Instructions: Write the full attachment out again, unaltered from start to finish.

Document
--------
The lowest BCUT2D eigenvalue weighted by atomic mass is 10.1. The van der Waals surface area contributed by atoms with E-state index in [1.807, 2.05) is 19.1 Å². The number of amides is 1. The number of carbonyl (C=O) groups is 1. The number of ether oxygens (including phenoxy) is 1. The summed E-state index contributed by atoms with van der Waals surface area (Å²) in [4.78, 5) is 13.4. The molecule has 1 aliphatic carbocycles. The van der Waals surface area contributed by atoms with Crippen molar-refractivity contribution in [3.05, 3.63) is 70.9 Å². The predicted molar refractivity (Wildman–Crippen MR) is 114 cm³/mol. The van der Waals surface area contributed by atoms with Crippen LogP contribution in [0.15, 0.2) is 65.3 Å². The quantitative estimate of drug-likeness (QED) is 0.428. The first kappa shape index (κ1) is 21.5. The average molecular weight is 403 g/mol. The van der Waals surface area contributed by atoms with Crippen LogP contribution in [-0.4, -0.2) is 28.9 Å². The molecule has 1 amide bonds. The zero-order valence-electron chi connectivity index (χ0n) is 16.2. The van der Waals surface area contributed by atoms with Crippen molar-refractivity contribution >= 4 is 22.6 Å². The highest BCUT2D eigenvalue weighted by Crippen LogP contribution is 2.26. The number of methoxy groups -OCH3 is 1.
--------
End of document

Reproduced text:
The lowest BCUT2D eigenvalue weighted by atomic mass is 10.1. The van der Waals surface area contributed by atoms with E-state index in [1.807, 2.05) is 19.1 Å². The number of amides is 1. The number of carbonyl (C=O) groups is 1. The number of ether oxygens (including phenoxy) is 1. The summed E-state index contributed by atoms with van der Waals surface area (Å²) in [4.78, 5) is 13.4. The molecule has 1 aliphatic carbocycles. The van der Waals surface area contributed by atoms with Crippen molar-refractivity contribution in [3.05, 3.63) is 70.9 Å². The predicted molar refractivity (Wildman–Crippen MR) is 114 cm³/mol. The van der Waals surface area contributed by atoms with Crippen LogP contribution in [0.15, 0.2) is 65.3 Å². The quantitative estimate of drug-likeness (QED) is 0.428. The first kappa shape index (κ1) is 21.5. The average molecular weight is 403 g/mol. The van der Waals surface area contributed by atoms with Crippen LogP contribution in [-0.4, -0.2) is 28.9 Å². The molecule has 1 amide bonds. The zero-order valence-electron chi connectivity index (χ0n) is 16.2. The van der Waals surface area contributed by atoms with Crippen molar-refractivity contribution >= 4 is 22.6 Å². The highest BCUT2D eigenvalue weighted by Crippen LogP contribution is 2.26. The number of methoxy groups -OCH3 is 1.